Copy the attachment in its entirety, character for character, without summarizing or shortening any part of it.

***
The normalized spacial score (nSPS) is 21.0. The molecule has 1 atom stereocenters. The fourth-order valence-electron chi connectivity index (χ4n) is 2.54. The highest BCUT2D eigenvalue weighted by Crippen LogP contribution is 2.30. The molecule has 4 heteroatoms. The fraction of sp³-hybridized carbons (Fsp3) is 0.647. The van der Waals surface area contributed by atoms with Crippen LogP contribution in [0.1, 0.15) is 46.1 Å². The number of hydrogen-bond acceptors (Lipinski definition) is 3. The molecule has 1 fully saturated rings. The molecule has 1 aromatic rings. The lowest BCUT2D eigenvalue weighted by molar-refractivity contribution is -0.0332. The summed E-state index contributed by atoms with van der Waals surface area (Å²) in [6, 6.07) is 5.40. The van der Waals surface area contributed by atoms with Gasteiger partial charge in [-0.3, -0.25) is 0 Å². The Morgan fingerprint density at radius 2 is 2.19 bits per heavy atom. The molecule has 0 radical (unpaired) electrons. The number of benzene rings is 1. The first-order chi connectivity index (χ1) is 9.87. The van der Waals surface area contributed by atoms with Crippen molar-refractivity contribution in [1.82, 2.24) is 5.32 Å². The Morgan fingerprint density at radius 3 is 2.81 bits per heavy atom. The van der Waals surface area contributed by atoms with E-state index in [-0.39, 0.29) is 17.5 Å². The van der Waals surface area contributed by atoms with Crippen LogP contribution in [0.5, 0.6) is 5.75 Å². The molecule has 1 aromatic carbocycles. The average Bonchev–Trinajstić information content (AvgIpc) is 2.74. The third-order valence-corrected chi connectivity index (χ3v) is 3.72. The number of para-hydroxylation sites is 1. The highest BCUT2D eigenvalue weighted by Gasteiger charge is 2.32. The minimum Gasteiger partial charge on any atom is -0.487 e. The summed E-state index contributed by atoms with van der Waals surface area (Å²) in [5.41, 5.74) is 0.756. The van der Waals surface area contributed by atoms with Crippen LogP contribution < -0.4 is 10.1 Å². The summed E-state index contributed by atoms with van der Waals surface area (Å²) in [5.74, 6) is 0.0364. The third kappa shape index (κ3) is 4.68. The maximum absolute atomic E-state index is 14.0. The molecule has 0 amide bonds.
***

The normalized spacial score (nSPS) is 21.0. The molecule has 1 atom stereocenters. The fourth-order valence-electron chi connectivity index (χ4n) is 2.54. The highest BCUT2D eigenvalue weighted by Crippen LogP contribution is 2.30. The molecule has 4 heteroatoms. The fraction of sp³-hybridized carbons (Fsp3) is 0.647. The van der Waals surface area contributed by atoms with Crippen LogP contribution in [0.1, 0.15) is 46.1 Å². The number of hydrogen-bond acceptors (Lipinski definition) is 3. The molecule has 1 fully saturated rings. The molecule has 1 aromatic rings. The lowest BCUT2D eigenvalue weighted by molar-refractivity contribution is -0.0332. The summed E-state index contributed by atoms with van der Waals surface area (Å²) in [6, 6.07) is 5.40. The van der Waals surface area contributed by atoms with Gasteiger partial charge in [-0.3, -0.25) is 0 Å². The Morgan fingerprint density at radius 2 is 2.19 bits per heavy atom. The molecule has 0 radical (unpaired) electrons. The number of benzene rings is 1. The first-order chi connectivity index (χ1) is 9.87. The van der Waals surface area contributed by atoms with Crippen molar-refractivity contribution in [1.82, 2.24) is 5.32 Å². The Morgan fingerprint density at radius 3 is 2.81 bits per heavy atom. The van der Waals surface area contributed by atoms with E-state index in [-0.39, 0.29) is 17.5 Å². The van der Waals surface area contributed by atoms with Crippen LogP contribution in [0.5, 0.6) is 5.75 Å². The molecule has 1 aromatic carbocycles. The average Bonchev–Trinajstić information content (AvgIpc) is 2.74. The third-order valence-corrected chi connectivity index (χ3v) is 3.72. The number of para-hydroxylation sites is 1. The highest BCUT2D eigenvalue weighted by Gasteiger charge is 2.32. The minimum Gasteiger partial charge on any atom is -0.487 e. The summed E-state index contributed by atoms with van der Waals surface area (Å²) in [5.41, 5.74) is 0.756. The van der Waals surface area contributed by atoms with Crippen LogP contribution < -0.4 is 10.1 Å². The summed E-state index contributed by atoms with van der Waals surface area (Å²) in [5.74, 6) is 0.0364. The third kappa shape index (κ3) is 4.68. The maximum absolute atomic E-state index is 14.0. The molecule has 0 amide bonds.